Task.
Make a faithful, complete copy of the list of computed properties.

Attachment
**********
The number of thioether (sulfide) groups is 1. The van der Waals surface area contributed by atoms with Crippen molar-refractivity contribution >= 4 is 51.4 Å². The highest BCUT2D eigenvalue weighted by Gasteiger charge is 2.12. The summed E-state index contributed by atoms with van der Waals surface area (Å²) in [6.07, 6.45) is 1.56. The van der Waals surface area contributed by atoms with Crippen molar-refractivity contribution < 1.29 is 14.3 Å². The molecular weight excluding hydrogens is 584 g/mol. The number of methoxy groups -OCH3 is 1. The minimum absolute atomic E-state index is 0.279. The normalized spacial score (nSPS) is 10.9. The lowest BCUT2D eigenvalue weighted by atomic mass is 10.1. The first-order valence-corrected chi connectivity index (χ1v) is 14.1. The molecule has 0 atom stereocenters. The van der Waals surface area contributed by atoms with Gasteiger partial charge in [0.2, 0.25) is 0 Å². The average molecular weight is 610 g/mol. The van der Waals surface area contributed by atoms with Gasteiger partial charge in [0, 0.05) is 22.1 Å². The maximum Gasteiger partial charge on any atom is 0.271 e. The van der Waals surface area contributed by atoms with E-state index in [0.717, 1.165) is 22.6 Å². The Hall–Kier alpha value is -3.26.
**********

The number of thioether (sulfide) groups is 1. The van der Waals surface area contributed by atoms with Crippen molar-refractivity contribution >= 4 is 51.4 Å². The highest BCUT2D eigenvalue weighted by Gasteiger charge is 2.12. The summed E-state index contributed by atoms with van der Waals surface area (Å²) in [6.07, 6.45) is 1.56. The van der Waals surface area contributed by atoms with Crippen molar-refractivity contribution < 1.29 is 14.3 Å². The molecular weight excluding hydrogens is 584 g/mol. The number of methoxy groups -OCH3 is 1. The minimum absolute atomic E-state index is 0.279. The normalized spacial score (nSPS) is 10.9. The lowest BCUT2D eigenvalue weighted by atomic mass is 10.1. The first-order valence-corrected chi connectivity index (χ1v) is 14.1. The molecule has 0 atom stereocenters. The van der Waals surface area contributed by atoms with Gasteiger partial charge in [0.2, 0.25) is 0 Å². The average molecular weight is 610 g/mol. The van der Waals surface area contributed by atoms with Gasteiger partial charge in [0, 0.05) is 22.1 Å². The maximum Gasteiger partial charge on any atom is 0.271 e. The van der Waals surface area contributed by atoms with E-state index in [0.717, 1.165) is 22.6 Å². The Hall–Kier alpha value is -3.26.